That, at least, is one way to look at the data. Another is to look at cumulative health law enrollment, where the Obama administration does continue to fall behind projections, largely due to the dismal sign-up numbers last fall. Health and Human Services had expected that 4.3 million people would have signed up by the end of January. So the administration is running about 1.3 milli0n behind that projection, although with one week left in the month some of that gap is likely to close.
(more)

Overview of the Renewable Fuel Standard & Why It Is Good 4 the Climate- Center for American Progress

http://www.americanprogress.org/issues/green/report/2013/12/11/80873/an-overview-of-the-renewable-fuel-standard-and-why-it-is-good-for-the-climate/

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According to a peer-reviewed study by Argonne National Laboratory, corn ethanol, on average, lowers greenhouse gas emissions by 34 percent compared to conventional gasoline.* The study took into account corn ethanol’s full production lifecycle, including fertilizer production, diesel used for farming, the transport of corn to the ethanol plant, the energy used to produce ethanol at the plant, the transport of ethanol to the market, and land-use changes.

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President Barack Obama’s Climate Action Plan calls for the increased use of biofuels as a means of building a 21st-century transportation sector and reducing carbon pollution. Responsible for nearly 30 percent of greenhouse gas emissions in the United States, the transportation sector is the second-largest contributor of carbon pollution, behind electricity production. More than 84 percent of transportation emissions are from fossil-fuel combustion in on-road vehicles, such as cars, trucks, buses, and motorcycles. Therefore, slashing pollution from these vehicles is essential to meeting the 2020 goal of a 17 percent reduction of greenhouse gas pollution below 2005 levels.


The RFS is a valuable policy that is creating a market for cleaner-burning biofuels that will reduce carbon pollution in the transportation sector and help address the urgent threat of climate change. Although the transition to advanced biofuels has been slower than anyone anticipated, the industry is on the cusp of explosive growth.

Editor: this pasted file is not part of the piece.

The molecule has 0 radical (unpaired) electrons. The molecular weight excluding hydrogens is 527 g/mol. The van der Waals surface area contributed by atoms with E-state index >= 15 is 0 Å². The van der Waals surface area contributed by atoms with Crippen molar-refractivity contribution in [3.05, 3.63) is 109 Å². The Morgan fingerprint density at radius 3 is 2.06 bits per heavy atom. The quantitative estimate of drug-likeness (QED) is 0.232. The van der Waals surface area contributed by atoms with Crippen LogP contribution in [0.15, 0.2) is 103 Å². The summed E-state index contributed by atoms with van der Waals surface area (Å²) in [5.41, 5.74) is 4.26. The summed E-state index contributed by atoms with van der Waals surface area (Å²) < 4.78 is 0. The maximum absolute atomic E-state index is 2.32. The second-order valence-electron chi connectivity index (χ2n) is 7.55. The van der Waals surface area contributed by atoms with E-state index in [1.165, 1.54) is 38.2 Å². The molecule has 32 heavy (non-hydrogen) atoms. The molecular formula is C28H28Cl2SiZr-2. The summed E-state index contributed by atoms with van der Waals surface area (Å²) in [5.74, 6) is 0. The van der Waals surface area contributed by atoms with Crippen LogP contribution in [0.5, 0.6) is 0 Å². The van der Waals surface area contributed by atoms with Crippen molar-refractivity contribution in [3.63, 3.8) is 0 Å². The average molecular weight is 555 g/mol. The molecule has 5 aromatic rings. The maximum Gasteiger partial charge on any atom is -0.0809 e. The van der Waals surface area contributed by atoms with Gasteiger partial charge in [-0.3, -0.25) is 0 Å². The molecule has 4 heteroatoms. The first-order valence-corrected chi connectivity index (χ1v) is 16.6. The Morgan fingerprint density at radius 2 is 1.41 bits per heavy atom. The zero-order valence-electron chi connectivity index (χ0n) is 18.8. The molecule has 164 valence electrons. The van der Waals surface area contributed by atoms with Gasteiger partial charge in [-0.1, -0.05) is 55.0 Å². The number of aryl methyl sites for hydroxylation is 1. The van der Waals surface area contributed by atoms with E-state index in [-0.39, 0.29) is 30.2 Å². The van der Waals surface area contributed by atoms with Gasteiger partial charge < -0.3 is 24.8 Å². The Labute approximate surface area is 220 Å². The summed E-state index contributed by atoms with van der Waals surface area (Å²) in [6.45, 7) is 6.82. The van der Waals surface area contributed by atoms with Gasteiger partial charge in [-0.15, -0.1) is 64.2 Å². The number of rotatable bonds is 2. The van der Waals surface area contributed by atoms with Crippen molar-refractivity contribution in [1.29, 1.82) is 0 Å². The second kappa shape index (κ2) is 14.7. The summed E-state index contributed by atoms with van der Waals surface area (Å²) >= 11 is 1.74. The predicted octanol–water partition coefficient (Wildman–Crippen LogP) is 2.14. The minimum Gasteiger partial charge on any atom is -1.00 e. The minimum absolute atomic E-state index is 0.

The development of advanced biofuels will only continue with the market certainty provided by the RFS, which enables companies to invest in the development and commercialization of cellulosic and advanced biofuels that are half as dirty as conventional fuels. Without the RFS, the diversification of fuel sources, the investment in advanced biofuels, and the effectiveness of U.S. climate policy will be severely limited. Through the RFS and the development of much cleaner biofuels, the United States can continue to reduce petroleum use, enhance energy security, and effectively address climate change.


* note that the 34% GHG reduction assumes a fuel efficiency that is 65% of gasoline's. It is not necessary to be confined to using FFVs which are not optimized for high octane ethanol fuel. Fuel efficiencies of 15% and 30% greater than that of gasoline's are possible which would result in a GHG reduction of 63% and 66% respectively._Bill USA

Imagine my amazement when I thought Rand Paul won a Grammy! Then I realized Daffy Punk was a duo's

NAME. okay, Daft Punk .. but it's not as funny that way....http://www.cnn.com/2014/01/26/showbiz/music/grammys-2014/

New Study: Corn Ethanol Reduces GHG Emissions by 37-40% Compared to Fracking and Tar Sands

http://www.ethanolrfa.org/news/entry/new-study-corn-ethanol-reduces-ghg-emissions-by-37-40-compared-to-fracking-/
(emphases my own)


(January 15, 2014) WASHINGTON — A comprehensive new study (with appendix) conducted by Life Cycle Associates found that the carbon footprint of corn ethanol continues to shrink, while the carbon impacts associated with crude oil production continue to worsen as more marginal sources are introduced to the fuel supply. According to the report, “As the average carbon intensity of petroleum is gradually increasing, the carbon intensity of corn ethanol is declining. Corn ethanol producers are motivated by economics to reduce the energy inputs and improve product yields.”

The study, commissioned by the Renewable Fuels Association (RFA), found that average corn ethanol reduced greenhouse gas (GHG) emissions by 32% compared to average petroleum in 2012. Importantly, this estimate includes prospective emissions from indirect land use change (ILUC) for corn ethanol *.When compared to marginal petroleum sources like tight oil from fracking and oil sands, average corn ethanol reduces GHG emissions by 37-40%.

As more unconventional crude oil sources enter the U.S. oil supply, and as corn ethanol production processes become even more efficient, the carbon impacts of ethanol and crude oil will continue to diverge. By 2022, average corn ethanol reduces GHG emissions by 43-60% compared to petroleum, the study found.

“The majority of unconventional fuel sources emit significantly more GHG emissions than both biofuels and conventional fossil fuel sources,” according to the study. “The biggest future impacts on the U.S. oil slate are expected to come from oil sands and fracking production.” In the absence of biofuels, “…significant quantities of marginal oil would be fed into U.S. refineries, generating corresponding emissions penalties that would be further aggravated in the absence of renewable fuel alternatives.”